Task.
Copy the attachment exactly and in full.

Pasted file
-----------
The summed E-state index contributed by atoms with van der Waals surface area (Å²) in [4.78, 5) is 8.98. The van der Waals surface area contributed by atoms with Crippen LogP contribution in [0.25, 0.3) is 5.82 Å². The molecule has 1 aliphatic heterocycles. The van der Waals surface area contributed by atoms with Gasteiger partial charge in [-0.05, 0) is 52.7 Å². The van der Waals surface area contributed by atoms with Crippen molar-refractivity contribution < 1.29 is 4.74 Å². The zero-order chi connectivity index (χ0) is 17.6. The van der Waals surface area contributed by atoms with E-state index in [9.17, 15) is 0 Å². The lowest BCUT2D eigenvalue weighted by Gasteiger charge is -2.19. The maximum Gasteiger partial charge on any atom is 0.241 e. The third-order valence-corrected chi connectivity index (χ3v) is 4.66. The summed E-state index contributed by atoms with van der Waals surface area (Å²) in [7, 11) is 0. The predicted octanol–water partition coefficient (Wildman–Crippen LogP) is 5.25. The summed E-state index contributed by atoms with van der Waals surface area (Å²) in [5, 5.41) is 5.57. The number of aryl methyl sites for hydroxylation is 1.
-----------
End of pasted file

The summed E-state index contributed by atoms with van der Waals surface area (Å²) in [4.78, 5) is 8.98. The van der Waals surface area contributed by atoms with Crippen LogP contribution in [0.25, 0.3) is 5.82 Å². The molecule has 1 aliphatic heterocycles. The van der Waals surface area contributed by atoms with Gasteiger partial charge in [-0.05, 0) is 52.7 Å². The van der Waals surface area contributed by atoms with Crippen molar-refractivity contribution < 1.29 is 4.74 Å². The zero-order chi connectivity index (χ0) is 17.6. The van der Waals surface area contributed by atoms with E-state index in [9.17, 15) is 0 Å². The lowest BCUT2D eigenvalue weighted by Gasteiger charge is -2.19. The maximum Gasteiger partial charge on any atom is 0.241 e. The third-order valence-corrected chi connectivity index (χ3v) is 4.66. The summed E-state index contributed by atoms with van der Waals surface area (Å²) in [7, 11) is 0. The predicted octanol–water partition coefficient (Wildman–Crippen LogP) is 5.25. The summed E-state index contributed by atoms with van der Waals surface area (Å²) in [5, 5.41) is 5.57. The number of aryl methyl sites for hydroxylation is 1.